Purdue Astronauts to Discuss Past, Future Space Flight

Eight Purdue University NASA astronaut alumni will discuss their experiences in space and their thoughts on whats ahead for human space flight at a public forum Saturday (April 12).

West Lafayette, IN (PRWEB) April 09, 2014

Eight Purdue University NASA astronaut alumni will discuss their experiences in space and their thoughts on whats ahead for human space flight at a public forum Saturday (April 12).

Purdue President Mitch Daniels will moderate the forum, “A Conversation with Our Astronauts,” which begins at 7 p.m. in Elliott Hall of Music. Daniels is co-chair of a National Research Council committee that is reviewing and making recommendations on the future of the U.S. human spaceflight program.

Purdue has had 23 graduates become astronauts, including the late Neil Armstrong, the first person to walk on the moon, and Eugene Cernan, the most recent person to walk on the moon. Purdue graduates flew on Gemini and Apollo flights, 47 space shuttle missions and on the International Space Station.

The astronauts who are expected to be at the forum are:


Cernan, who earned a bachelors degree in electrical engineering in 1956. He flew on a Gemini flight and two Apollo flights, including Apollo 17, the last flight to the moon.

Mark Brown, bachelors in aeronautical and astronautical engineering, 1973. He flew on two space shuttle flights, including a five-day, defense-related mission in 1989 and logged more than 249 hours in space.

Andrew Feustel, bachelors in solid earth sciences, 1989; masters in geophysics, 1991. He flew on two space shuttle missions in 2009 and 2011, conducting several spacewalks to service the Hubble Space Telescope and the International Space Station, respectively.

Guy Gardner, masters in aeronautics and astronautics, 1970. He piloted two shuttle missions and helped create the Shuttle-Mir program. He served as director of super-project development for Discovery Parks E-enterprise Center at Purdue.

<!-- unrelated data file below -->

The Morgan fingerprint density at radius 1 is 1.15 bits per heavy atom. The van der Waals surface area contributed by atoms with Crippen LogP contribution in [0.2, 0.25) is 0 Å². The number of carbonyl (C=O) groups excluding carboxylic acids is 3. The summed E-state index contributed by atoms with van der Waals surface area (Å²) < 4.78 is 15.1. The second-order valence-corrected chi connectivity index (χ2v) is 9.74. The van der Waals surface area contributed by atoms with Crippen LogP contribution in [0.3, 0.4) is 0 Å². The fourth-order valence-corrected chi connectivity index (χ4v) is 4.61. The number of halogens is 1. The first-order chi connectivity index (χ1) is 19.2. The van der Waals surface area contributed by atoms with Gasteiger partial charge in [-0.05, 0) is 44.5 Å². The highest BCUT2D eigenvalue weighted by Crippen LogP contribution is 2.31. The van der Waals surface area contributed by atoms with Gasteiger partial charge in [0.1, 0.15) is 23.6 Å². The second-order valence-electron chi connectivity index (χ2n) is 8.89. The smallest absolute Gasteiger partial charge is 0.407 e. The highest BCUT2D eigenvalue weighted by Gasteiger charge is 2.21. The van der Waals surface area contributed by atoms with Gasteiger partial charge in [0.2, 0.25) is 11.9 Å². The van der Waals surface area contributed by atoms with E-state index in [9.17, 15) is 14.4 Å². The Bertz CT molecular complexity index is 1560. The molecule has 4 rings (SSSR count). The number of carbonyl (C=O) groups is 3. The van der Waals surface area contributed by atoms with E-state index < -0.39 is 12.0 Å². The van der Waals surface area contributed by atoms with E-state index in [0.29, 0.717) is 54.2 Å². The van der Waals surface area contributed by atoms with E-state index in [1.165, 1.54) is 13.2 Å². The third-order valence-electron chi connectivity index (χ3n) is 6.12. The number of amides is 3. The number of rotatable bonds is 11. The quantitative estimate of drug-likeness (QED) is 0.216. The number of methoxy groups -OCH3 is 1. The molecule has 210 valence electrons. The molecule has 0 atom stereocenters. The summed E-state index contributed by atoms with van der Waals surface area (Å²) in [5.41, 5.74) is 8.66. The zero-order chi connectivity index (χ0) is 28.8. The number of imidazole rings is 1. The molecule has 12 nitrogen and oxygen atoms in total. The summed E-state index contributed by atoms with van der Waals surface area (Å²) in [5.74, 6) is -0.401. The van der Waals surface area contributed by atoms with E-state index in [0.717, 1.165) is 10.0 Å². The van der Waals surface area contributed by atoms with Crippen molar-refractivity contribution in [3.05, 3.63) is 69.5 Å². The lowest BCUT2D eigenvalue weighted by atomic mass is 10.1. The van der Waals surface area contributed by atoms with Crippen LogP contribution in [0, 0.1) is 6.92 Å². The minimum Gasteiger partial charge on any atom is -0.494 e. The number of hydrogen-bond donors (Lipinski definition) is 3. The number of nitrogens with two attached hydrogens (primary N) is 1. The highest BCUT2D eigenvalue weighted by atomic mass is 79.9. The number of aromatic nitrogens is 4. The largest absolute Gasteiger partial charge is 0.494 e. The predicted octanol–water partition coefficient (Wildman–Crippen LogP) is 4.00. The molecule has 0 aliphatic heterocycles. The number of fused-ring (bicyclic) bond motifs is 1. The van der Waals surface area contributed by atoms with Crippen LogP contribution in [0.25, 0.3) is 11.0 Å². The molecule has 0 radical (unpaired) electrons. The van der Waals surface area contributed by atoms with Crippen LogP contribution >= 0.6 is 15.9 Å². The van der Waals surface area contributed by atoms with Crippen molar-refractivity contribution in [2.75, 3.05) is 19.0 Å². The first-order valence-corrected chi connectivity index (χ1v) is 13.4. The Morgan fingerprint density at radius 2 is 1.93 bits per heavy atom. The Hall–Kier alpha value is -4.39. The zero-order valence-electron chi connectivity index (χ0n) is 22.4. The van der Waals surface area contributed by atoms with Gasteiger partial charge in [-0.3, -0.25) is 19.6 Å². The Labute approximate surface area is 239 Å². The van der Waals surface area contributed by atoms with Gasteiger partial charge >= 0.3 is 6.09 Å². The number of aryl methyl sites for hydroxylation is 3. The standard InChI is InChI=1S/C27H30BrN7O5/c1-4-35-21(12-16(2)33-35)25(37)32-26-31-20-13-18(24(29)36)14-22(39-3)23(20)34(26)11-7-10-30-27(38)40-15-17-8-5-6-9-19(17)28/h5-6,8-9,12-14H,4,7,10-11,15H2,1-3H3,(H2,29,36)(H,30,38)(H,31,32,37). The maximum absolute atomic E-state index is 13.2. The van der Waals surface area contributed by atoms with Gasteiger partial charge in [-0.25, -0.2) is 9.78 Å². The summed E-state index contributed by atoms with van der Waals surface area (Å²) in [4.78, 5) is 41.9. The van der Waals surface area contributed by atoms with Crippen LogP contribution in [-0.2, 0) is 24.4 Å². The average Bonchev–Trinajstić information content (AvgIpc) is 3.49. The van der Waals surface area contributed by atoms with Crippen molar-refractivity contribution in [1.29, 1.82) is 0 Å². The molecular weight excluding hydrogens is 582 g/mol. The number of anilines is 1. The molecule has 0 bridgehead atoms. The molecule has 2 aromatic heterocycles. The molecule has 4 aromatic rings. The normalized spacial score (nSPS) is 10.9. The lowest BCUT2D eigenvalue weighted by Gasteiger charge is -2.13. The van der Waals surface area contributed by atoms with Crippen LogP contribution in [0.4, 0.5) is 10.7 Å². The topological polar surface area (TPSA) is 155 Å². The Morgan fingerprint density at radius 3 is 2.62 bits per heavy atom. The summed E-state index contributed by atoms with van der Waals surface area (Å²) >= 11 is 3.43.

Gary Payton, masters in aeronautics and astronautics, 1972. He flew aboard Discovery as a payload specialist in 1985 in the first U.S. Department of Defense mission of the space shuttle program, traveling more than 1.2 million miles in 48 Earth orbits and logging approximately 73 hours in space.

Loren Shriver, masters in aeronautics and astronautics, 1968. He is a veteran of three space flights and has more than 386 hours in space.

Scott Tingle, masters in mechanical engineering, 1988. He is a decorated Navy pilot who became an astronaut in 2012. He is the most recent Purdue alumnus selected by NASA.

Charles Walker, bachelors in aeronautics and astronautics, 1971. He is the first Purdue alumnus to fly aboard a space shuttle, serving on three missions as the first industry-sponsored engineer and researcher and becoming the first private astronaut in space.

On Thursday and Friday (April 10 and 11), the astronauts will be on campus and in the community, meeting with students and faculty.

Also expected for those days are:

Gregory Harbaugh, bachelors in aeronautics and astronautics, 1978. He is a veteran of four spaceflights, flew on the second Hubble Space Telescope servicing mission in 1997 and has logged more than 18 hours in spacewalks.

David Wolf, bachelors in electrical engineering, 1978. A medical doctor and inventor, he flew on four space shuttle missions and has logged more than 168 days in space, conducting seven spacewalks totaling 47 hours of extravehicular activity.

For highlights of Purdues space-related research and historic NASA milestones, go to http://www.purdue.edu/newsroom/releases/2014/Q2/purdue-has-legacy-of-space-research,-nasa-milestones.html.

More information about the astronauts and Purdue in space is available at http://www.purdue.edu/space/.

Writer: Judith Barra Austin, 765-494-2432, jbaustin(at)purdue(dot)edu

Source: Valerie Lawless, 765-496-2842, VAlawless(at)prf(dot)org








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